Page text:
By DAVID GREEN
It’s 3:33 a.m. Do you know where your house animals are? Ours are safely ensconced in our walls.
“I think you should turn the light on,” my wife said recently. “There’s something in the room. It’s not in the walls. It’s in the room. I can hear it.”
I listened and determined it was the slowly unwadding piece of plastic wrap my wife had removed from a package of tissues and thrown toward the waste basket. We got through that early-morning emergency without much trouble, but it wasn’t the end.
I suppose Colleen had good reason to think there might be an animal in the room. Or at least the walls. We seem to be visited most every night.
These night visitors are causing a degree of creeping fear to grow in our bedroom. For me, it’s not the animal in the wall. I can handle that OK. It’s the fear of Colleen screaming or of her madly whipping the covers around or nearly jumping on top of me to elude the beast.
I know the beast is in the walls. She knows it might be hiding behind the dresser.
One night last week we moved in an entirely different direction. Quite entertaining, actually, but it didn’t start out that way. It began with an element of fear.
It was probably 3:33 again. It’s a beastly time of night lately.
Colleen had come to bed after her usual midnight musings and the scratching began in the walls.
We talked about what kind of animal it might be. She said it was probably a raccoon or possum, but I disagreed. It couldn’t possibly be either one of those.
“Whatever it is, it’s quiet,” I said. “It doesn’t say anything.”
That’s when the room suddenly exploded with squirrel talk. It caught me off guard. I quickly realized it was Colleen—she does an excellent squirrel imitation, especially for a big city girl—but it raised the adrenaline level. You don’t expect a loudly calling squirrel in a dark bedroom.
She figured if it were a squirrel she might get an answer, but there was only silence. Not a squirrel, we surmised.
“It’s not a chimpanzee,” I offered.
“It’s not a rooster,” she suggested.
“How do you know it’s not a rooster?” I asked.
“We haven’t heard it crowing,” she answered.
Of course not. I was a little slow to catch on to this game, but unlike Ms. Leddy, I had been asleep for several hours.
“What’s the enemy of a possum?” I asked. “You could make that noise and scare it away.”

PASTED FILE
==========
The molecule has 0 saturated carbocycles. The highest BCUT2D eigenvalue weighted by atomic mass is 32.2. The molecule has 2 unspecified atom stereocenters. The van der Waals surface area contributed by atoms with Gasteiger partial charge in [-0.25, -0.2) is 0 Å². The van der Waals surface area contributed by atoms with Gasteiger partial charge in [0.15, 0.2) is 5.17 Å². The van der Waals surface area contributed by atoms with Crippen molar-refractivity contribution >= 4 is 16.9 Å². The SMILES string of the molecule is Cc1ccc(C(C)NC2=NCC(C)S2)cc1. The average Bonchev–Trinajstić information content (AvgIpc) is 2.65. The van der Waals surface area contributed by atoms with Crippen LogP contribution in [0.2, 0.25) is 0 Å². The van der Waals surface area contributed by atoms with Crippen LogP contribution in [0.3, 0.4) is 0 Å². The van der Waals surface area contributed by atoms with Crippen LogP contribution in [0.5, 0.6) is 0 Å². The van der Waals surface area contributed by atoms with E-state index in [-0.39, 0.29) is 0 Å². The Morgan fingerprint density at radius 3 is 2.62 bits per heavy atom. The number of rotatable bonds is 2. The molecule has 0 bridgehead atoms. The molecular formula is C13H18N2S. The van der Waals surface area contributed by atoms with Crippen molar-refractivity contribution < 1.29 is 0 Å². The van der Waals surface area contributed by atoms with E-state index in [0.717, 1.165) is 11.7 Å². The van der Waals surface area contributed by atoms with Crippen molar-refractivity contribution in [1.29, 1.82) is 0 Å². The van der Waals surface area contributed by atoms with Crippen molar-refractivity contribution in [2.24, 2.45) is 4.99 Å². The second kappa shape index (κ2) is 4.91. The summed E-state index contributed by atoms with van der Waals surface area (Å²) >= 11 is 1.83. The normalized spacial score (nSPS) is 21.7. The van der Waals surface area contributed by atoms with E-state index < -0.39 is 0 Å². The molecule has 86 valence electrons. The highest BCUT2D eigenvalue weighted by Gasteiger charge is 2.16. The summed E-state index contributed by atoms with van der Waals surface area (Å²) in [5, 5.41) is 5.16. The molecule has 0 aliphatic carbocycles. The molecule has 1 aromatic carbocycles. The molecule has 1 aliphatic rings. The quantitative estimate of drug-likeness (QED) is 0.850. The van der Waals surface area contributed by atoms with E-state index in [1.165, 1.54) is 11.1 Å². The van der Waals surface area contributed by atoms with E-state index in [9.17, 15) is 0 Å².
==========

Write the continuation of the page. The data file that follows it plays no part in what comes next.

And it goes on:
That would probably be a fox.
“But they don’t make a noise,” she said.
“Sure they do,” I said. “They bark.”
I was truly amazed that we were having this conversation at this time of the night.
“Listen!” she said.
I listened. It was the gurgling of my digestive system that had been awakened from slumber.
A little later I heard something else, but it turned out to be her breathing through slightly clogged nostrils.
Then we both heard something else. It sounded like a high-pitched dog bark and that’s exactly what it was—a dog somewhere across the block.
I don’t know how we got into all of these other sounds because they’re not the animal in the walls.
The animal in the walls lives an extremely odd life. Sometimes when I hear it scratching, I think about its plight, moving up and down the lathe strips in a narrow passageway, always in the dark, always in the hot, stuffy air of the walls. Is it trapped? It can’t be; it must come out for food now and then, but why is the wall space such an attractive return destination?
Perhaps it enjoys communicating with us. It makes this odd vibrating sound like it’s beating against a lathe strip. We answer by pounding on the wall in hopes of scaring it away.
In my mind, the only sensible answer to this continuing dilemma is that it’s a bat. I don’t know why it enjoys the trips up and down the walls. Maybe it’s the best thing short of a cave.
Last night I felt something pricking on my leg. I feared it might be a wasp crawling around. Colleen thought animal in the walls and wanted the lights on quickly. It’s taken over our night thoughts.
I just don’t know.
I just don’t know who?
Just shut up and let me go to sleep.